My reasoning for venturing to NYC (other than the fact that I knew I was destined to be there) was a class at New York University, a music journalism class that I knew that I would thrive in. The confidence that was coursing through my body at the airport dissapeared when I found myself wandering through the village to find the building that my class was in. Trying to maintain the status as a Manhattan resident, asking for directions was a last resort. However, I blew my cover that day while trying to navigate my way to Cooper Square.

When I finally found my building, the “Toto, I don’t think we’re in Kansas anymore” realization set in when I had to show my student ID (which I whipped out like it was a police badge) and take an elevator to the 6th floor just to get to my classroom, filled with all girls. Girls that weren’t draped in nike shorts and big greek t-shirts. Girls that wore heels and did their hair and makeup perfectly before stepping onto the streets to get to class. I was in a room full of girls whose eyeliner didn’t smudge and mine had already sweated off.

My teacher, Will, who works for Rolling Stone introduced himself and explained the things that we would learn in the class that we had registered for. We did the whole “first day of class” thing where we talk about ourselves and had to choose the words carefully to make our very best impression. As I listened to the biographies of other girls, I realized that I didn’t know as much about music as I thought. I wasn’t as good of a writer as I thought. It challenged me.

A girl sitting next to me, outspoken with an accent, introduced herself. She was from Michigan and came to the city for the same reasons that I did. At the end of her self description she said “oh yeah, and I need friends so my name is Natalie…”

And I took her up on that. I found myself standing next to her at a window after class taking a picture of the village skyline like two tourists. Natalie and I figured out that city together. We paid $15 for movie tickets to sit in extravagant theatres with balconies, walked 40 blocks looking for food and found oursleves eating at the “touristy” Olive Garden in Times Square, sunbathed on the Sheep’s Meadow, walked the Brooklyn Bridge, and looked hopelessly for people who had made a name in that city and hoped that we would someday too.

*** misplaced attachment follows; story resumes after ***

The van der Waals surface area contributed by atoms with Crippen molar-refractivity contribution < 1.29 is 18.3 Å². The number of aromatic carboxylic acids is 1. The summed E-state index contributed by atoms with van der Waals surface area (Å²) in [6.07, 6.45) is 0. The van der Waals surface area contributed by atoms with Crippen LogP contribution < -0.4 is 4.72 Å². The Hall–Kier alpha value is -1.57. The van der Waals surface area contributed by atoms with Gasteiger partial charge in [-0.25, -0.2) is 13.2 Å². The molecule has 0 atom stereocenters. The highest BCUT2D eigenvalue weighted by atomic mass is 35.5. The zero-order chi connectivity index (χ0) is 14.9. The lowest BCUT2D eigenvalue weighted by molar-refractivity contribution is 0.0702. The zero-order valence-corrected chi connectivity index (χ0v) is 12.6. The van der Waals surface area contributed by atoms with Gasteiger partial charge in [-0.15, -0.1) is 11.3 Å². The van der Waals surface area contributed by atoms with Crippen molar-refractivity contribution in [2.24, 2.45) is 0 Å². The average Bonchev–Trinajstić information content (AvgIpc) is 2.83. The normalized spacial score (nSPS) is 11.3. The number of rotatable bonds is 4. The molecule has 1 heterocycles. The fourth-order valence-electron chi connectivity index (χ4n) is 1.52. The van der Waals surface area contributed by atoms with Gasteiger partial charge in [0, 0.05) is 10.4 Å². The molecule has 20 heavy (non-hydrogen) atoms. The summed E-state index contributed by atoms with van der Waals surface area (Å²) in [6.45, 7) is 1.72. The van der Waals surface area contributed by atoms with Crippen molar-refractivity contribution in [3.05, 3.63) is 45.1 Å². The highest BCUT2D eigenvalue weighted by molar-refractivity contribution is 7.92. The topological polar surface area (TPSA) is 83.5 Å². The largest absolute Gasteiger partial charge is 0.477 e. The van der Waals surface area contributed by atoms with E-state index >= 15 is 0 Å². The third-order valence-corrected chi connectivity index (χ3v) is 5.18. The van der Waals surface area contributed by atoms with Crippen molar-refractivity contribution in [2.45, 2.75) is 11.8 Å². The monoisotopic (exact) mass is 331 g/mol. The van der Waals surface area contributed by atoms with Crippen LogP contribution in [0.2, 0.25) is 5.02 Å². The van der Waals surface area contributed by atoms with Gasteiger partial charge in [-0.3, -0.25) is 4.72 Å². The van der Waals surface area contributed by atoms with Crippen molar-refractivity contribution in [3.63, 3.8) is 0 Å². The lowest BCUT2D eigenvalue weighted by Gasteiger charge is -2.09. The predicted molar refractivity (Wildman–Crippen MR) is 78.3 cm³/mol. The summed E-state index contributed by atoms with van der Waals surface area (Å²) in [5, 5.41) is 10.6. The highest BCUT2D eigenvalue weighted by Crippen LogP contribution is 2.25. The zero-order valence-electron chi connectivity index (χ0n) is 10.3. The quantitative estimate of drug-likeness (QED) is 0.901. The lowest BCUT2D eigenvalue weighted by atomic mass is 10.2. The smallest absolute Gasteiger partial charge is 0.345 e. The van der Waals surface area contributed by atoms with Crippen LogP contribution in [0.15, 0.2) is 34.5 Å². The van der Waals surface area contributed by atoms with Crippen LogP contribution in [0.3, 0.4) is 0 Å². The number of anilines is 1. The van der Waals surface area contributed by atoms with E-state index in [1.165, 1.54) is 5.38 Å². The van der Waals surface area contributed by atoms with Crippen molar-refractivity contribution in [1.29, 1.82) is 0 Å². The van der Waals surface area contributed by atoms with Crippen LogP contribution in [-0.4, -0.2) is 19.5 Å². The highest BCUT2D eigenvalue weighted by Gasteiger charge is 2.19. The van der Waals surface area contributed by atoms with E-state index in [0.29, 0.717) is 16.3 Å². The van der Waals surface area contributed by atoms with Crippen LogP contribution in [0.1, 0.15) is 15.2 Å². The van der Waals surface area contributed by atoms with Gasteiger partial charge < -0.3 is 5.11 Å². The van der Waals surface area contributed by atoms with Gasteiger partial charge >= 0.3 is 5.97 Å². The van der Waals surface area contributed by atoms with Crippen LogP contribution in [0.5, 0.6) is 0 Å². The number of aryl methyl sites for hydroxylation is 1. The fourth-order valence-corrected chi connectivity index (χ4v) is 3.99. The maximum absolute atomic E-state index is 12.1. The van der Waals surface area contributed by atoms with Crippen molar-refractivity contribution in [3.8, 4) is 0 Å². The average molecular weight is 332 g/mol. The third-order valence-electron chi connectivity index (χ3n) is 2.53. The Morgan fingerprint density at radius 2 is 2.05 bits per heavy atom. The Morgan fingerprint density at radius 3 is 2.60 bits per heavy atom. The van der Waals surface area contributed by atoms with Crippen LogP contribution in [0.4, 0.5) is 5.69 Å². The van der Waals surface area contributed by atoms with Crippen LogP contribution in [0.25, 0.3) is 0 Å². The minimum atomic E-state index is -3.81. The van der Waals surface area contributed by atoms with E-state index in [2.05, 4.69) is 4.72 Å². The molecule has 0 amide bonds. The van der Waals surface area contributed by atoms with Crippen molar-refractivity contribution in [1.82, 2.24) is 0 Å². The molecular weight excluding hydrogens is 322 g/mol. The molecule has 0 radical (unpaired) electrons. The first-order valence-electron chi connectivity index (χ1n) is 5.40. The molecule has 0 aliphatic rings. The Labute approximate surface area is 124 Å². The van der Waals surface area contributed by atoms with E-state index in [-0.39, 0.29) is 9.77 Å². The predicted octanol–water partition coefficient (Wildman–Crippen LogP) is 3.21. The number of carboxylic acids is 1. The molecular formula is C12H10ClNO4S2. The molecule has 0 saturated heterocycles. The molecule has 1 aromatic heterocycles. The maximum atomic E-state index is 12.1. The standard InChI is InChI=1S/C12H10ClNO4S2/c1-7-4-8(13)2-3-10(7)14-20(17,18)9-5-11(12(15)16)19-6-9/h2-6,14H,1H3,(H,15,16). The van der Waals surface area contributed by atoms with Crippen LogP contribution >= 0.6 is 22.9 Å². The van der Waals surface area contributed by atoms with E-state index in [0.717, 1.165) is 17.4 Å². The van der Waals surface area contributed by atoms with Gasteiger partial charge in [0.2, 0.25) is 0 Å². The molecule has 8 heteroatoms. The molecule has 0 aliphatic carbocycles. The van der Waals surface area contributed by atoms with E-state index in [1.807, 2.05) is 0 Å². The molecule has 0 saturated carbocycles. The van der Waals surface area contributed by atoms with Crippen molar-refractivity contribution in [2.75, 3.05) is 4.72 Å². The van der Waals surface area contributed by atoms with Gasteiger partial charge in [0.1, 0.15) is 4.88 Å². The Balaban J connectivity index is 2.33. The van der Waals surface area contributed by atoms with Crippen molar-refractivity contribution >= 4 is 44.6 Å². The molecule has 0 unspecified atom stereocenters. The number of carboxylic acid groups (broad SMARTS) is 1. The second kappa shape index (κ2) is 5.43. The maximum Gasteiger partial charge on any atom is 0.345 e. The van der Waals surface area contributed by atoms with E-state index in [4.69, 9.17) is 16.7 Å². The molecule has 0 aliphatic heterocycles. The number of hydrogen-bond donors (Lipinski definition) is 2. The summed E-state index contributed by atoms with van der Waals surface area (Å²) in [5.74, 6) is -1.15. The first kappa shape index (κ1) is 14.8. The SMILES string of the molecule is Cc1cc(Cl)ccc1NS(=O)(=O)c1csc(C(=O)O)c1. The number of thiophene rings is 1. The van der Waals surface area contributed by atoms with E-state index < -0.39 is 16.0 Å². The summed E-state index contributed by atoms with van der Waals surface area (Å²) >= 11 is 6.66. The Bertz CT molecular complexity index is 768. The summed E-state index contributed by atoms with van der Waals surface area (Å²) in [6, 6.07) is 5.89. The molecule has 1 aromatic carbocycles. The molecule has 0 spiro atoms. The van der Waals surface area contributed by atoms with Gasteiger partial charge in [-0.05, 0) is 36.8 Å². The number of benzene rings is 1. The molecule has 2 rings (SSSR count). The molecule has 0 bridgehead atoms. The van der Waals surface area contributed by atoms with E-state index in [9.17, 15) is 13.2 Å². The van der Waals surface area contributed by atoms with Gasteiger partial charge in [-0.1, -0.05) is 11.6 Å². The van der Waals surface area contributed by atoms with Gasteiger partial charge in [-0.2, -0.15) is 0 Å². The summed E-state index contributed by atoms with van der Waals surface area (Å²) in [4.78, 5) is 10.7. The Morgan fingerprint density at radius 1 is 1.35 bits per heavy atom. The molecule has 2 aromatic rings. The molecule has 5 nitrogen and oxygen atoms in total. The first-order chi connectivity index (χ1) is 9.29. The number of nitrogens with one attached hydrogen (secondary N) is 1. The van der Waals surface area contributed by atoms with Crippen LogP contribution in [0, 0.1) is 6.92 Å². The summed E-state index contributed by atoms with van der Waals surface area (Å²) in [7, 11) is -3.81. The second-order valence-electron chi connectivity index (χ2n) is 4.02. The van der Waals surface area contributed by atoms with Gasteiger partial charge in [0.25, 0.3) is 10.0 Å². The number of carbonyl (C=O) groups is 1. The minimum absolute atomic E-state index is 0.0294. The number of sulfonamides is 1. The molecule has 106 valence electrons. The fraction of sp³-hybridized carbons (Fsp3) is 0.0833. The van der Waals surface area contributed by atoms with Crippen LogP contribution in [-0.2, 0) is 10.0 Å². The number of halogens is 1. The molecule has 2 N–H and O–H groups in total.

“Everybody here wanted something more, searching for a sound we hadn’t heard before”

No matter where you are in New York, physically or emotionally, you are not alone. Not at two in the morning, not at a coffee shop, park, or in your own home, where you generally live beside, under, and above someone else in your building. Everyone in New York is searching for something… A name, money, “Labels and Love”, change.

I was searching for myself.

I found that the Manhattan skyline seen from the Brooklyn Bridge or the top of 230 5th makes me tear up. I found that an expensive cup of coffee is the same thing as a cheap one on the street. I found that giving money to homeless people truly makes me happy. I found that street and subway performances make me feel like a child. I found that the feeling I experience after leaving a concert is how I want to feel every day. I found that you should always invest in good shoes. I found that survival of the fittest is a real thing in New York City. I found the character that I am supposed to play in this storybook called life.

“The lights are so bright but they never blind me”